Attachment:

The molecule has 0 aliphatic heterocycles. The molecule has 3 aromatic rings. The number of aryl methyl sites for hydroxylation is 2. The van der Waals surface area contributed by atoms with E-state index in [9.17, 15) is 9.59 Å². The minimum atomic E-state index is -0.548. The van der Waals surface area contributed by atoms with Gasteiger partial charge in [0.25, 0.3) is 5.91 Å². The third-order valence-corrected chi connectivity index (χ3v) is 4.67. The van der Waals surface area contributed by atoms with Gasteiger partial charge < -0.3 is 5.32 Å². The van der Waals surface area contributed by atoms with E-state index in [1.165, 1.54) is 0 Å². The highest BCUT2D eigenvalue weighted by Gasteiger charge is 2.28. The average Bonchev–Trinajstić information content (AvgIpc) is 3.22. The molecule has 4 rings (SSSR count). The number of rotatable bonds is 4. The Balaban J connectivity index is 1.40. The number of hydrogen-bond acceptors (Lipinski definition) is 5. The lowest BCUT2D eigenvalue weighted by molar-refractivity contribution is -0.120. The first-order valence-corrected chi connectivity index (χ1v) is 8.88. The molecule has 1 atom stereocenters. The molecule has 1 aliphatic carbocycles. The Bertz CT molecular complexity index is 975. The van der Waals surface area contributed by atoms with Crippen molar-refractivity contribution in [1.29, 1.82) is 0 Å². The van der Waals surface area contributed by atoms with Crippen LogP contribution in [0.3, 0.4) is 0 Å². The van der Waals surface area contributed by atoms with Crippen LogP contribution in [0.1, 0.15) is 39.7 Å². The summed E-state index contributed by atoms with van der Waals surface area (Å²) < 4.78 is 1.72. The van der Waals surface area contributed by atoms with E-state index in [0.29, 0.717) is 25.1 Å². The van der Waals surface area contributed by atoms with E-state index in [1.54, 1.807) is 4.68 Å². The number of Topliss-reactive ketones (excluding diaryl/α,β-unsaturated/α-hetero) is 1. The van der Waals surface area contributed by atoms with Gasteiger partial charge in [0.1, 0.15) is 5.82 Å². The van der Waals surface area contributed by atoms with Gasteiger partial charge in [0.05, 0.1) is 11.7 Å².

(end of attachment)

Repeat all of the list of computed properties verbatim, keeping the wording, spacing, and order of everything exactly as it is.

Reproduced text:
The molecule has 0 aliphatic heterocycles. The molecule has 3 aromatic rings. The number of aryl methyl sites for hydroxylation is 2. The van der Waals surface area contributed by atoms with E-state index in [9.17, 15) is 9.59 Å². The minimum atomic E-state index is -0.548. The van der Waals surface area contributed by atoms with Gasteiger partial charge in [0.25, 0.3) is 5.91 Å². The third-order valence-corrected chi connectivity index (χ3v) is 4.67. The van der Waals surface area contributed by atoms with Gasteiger partial charge < -0.3 is 5.32 Å². The van der Waals surface area contributed by atoms with E-state index in [1.165, 1.54) is 0 Å². The highest BCUT2D eigenvalue weighted by Gasteiger charge is 2.28. The average Bonchev–Trinajstić information content (AvgIpc) is 3.22. The molecule has 4 rings (SSSR count). The number of rotatable bonds is 4. The Balaban J connectivity index is 1.40. The number of hydrogen-bond acceptors (Lipinski definition) is 5. The lowest BCUT2D eigenvalue weighted by molar-refractivity contribution is -0.120. The first-order valence-corrected chi connectivity index (χ1v) is 8.88. The molecule has 1 atom stereocenters. The molecule has 1 aliphatic carbocycles. The Bertz CT molecular complexity index is 975. The van der Waals surface area contributed by atoms with Crippen molar-refractivity contribution in [1.29, 1.82) is 0 Å². The van der Waals surface area contributed by atoms with Crippen LogP contribution in [0.3, 0.4) is 0 Å². The van der Waals surface area contributed by atoms with Crippen LogP contribution in [0.1, 0.15) is 39.7 Å². The summed E-state index contributed by atoms with van der Waals surface area (Å²) < 4.78 is 1.72. The van der Waals surface area contributed by atoms with E-state index in [0.29, 0.717) is 25.1 Å². The van der Waals surface area contributed by atoms with E-state index in [1.54, 1.807) is 4.68 Å². The number of Topliss-reactive ketones (excluding diaryl/α,β-unsaturated/α-hetero) is 1. The van der Waals surface area contributed by atoms with Gasteiger partial charge in [0.1, 0.15) is 5.82 Å². The van der Waals surface area contributed by atoms with Gasteiger partial charge in [0.05, 0.1) is 11.7 Å².